A genome-edited fish placed on the market in Japan

The Health, Labor and Welfare Ministry in Japan received an application by a Kyoto-based start-up asking for an authorisation to use a gene-edited tiger puffer fish as food.    

A team of experts lead by Kyoto University created this kind of tiger puffer. The genes of tiger puffer can be effectively edited using gene-editing technology according to the company. The gene editing tool was used to disable the function of genes that govern the fish's appetite. As a result, the fish develop a metabolic problem. In comparison to natural species, their feed intake is boosted, and they grow greater in weight. During the same farming period, the gene-edited fish grow to be 1.9 times heavier than the identical species raised traditionally. This means they can be sent in less time than regular tiger puffers, which take more than two years to mature, giving them a competitive edge.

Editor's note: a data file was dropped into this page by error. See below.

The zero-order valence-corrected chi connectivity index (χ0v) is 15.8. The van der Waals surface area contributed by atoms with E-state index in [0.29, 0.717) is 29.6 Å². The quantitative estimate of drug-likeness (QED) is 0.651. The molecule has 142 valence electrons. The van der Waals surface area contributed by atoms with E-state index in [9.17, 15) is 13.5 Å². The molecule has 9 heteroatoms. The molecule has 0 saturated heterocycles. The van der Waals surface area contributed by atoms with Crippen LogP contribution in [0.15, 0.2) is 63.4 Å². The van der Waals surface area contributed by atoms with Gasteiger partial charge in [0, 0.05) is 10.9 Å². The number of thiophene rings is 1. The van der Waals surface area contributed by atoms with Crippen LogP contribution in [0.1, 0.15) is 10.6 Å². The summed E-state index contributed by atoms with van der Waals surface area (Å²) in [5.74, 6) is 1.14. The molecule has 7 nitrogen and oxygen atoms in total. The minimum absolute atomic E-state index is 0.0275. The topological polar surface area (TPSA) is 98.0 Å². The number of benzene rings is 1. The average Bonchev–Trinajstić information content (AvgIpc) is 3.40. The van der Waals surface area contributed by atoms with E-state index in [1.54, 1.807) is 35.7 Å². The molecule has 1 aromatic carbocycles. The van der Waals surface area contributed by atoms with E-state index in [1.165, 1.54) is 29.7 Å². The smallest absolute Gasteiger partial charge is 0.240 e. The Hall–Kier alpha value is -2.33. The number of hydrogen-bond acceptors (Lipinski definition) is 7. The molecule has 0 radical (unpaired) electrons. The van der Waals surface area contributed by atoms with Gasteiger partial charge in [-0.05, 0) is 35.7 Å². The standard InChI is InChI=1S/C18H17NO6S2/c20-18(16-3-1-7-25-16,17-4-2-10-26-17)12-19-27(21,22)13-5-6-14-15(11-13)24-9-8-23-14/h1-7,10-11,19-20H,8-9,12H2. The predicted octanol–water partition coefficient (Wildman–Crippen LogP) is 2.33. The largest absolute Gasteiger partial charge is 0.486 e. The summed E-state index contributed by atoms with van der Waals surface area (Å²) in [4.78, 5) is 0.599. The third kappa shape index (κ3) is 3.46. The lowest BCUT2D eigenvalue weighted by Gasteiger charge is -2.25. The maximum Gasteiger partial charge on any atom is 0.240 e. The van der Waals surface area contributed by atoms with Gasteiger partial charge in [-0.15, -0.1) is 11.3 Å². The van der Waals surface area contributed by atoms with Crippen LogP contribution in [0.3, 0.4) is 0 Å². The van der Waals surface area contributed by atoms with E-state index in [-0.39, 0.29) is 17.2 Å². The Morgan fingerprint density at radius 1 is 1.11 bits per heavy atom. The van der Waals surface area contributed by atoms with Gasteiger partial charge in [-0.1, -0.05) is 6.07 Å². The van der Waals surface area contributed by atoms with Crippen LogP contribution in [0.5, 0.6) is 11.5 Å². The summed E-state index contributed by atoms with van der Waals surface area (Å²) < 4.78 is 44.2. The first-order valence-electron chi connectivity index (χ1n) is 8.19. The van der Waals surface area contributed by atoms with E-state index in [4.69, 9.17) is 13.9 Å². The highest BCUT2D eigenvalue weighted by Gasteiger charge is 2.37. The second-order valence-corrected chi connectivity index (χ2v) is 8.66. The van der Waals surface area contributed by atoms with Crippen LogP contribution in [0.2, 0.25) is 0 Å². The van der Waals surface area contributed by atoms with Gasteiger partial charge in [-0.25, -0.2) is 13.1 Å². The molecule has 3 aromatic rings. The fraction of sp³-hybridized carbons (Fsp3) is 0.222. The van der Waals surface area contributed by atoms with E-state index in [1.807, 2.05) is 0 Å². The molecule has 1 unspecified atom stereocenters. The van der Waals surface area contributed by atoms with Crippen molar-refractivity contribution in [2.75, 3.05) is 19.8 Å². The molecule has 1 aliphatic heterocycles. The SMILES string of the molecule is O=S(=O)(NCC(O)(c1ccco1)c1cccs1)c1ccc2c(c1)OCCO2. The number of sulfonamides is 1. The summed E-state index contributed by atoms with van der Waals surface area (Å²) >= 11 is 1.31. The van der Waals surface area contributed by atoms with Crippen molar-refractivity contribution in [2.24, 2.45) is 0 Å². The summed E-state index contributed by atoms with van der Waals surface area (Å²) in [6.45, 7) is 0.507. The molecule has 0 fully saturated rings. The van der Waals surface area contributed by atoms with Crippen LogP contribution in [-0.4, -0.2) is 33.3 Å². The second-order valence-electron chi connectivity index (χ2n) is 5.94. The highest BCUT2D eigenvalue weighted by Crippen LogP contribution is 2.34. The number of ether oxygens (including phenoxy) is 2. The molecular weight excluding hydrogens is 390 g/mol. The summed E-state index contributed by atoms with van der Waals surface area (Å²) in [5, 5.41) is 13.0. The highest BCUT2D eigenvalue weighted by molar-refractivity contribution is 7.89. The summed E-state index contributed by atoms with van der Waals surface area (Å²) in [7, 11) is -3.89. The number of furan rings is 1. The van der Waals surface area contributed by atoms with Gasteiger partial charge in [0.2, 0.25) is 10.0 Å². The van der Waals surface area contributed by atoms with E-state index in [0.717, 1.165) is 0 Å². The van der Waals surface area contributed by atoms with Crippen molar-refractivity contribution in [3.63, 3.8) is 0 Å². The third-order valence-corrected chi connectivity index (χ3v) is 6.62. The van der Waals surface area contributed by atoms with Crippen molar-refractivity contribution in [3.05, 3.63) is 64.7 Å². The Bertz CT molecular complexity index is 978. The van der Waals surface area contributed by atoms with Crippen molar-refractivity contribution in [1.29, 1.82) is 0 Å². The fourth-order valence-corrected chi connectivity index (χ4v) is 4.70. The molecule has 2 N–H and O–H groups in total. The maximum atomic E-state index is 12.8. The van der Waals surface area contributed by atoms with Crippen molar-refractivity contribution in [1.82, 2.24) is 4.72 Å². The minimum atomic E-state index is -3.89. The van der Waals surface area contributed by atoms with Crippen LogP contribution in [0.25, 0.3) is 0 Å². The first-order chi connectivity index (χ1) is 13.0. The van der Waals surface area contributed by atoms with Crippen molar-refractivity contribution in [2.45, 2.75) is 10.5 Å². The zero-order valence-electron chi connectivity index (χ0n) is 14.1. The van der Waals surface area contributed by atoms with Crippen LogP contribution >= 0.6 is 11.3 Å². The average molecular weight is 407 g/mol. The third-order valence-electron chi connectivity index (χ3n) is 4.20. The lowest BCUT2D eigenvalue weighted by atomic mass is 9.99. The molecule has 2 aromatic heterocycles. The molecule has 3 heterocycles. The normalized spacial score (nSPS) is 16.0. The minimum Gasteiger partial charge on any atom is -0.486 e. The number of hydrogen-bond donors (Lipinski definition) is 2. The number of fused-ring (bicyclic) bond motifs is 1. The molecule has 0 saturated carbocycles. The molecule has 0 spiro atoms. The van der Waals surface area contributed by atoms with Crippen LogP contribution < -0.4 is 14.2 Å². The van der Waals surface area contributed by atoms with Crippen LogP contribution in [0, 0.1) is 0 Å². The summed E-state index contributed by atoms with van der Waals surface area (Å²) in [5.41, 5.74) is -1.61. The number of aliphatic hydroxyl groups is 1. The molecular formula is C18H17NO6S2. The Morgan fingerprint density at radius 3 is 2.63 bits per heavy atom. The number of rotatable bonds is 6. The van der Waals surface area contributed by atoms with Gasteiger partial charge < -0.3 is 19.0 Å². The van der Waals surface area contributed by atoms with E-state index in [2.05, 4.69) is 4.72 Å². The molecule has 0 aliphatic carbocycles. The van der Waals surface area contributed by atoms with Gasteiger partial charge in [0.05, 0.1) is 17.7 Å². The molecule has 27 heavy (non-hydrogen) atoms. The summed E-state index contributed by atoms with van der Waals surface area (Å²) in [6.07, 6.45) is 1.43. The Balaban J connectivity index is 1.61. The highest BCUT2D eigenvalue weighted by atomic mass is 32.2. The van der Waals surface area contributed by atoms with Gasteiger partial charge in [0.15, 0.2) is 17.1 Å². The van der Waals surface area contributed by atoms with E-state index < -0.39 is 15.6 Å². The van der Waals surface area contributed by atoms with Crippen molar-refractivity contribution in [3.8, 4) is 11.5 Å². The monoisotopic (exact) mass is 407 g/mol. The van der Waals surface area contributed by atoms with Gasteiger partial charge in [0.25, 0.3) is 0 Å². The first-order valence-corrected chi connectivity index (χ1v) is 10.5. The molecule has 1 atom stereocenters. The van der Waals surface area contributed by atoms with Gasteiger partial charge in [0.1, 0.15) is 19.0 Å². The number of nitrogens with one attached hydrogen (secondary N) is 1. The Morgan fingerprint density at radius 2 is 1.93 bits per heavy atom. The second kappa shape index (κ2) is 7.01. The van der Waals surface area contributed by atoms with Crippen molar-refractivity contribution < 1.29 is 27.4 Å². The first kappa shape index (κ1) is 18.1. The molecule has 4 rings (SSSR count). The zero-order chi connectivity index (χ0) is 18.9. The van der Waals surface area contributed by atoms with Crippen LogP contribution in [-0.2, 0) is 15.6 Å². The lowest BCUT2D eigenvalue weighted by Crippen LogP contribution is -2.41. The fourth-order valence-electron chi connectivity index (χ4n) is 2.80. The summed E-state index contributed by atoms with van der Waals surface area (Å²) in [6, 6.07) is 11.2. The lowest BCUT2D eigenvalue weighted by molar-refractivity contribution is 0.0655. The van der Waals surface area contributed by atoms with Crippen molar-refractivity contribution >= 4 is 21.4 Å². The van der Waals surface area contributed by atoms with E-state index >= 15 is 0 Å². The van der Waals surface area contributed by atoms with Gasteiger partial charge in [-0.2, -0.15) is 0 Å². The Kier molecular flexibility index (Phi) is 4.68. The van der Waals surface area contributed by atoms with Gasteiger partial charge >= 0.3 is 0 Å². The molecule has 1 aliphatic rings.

The pufferfish aren't the only contentious New GE product destined for the Japanese food market: the country's regulators have also authorized tomatoes that are believed to lower blood pressure when consumed, as well as red sea bream that have been gene-edited to boost muscular development. This was also this company's second application. The business dubbed the gene-edited fish "22-seiki fugu" (puffer fish from the twenty-second century) and launched an online crowdfunding campaign to support its commercialization.    

There are currently no rigorous rules in Japan regarding GE organisms. If no extra genes are added, but the activity of native genes is hindered by New GE, no health or environmental hazards are assumed. As a result, several concerns have arisen about the inadequate control of New GE organisms intended for food production. Furthermore, most of the EU Commission's recent legislative measures might lead the EU in the same direction given that CRISPR/Cas gene scissor applications might be significantly deregulated, according to current EU Commission plans.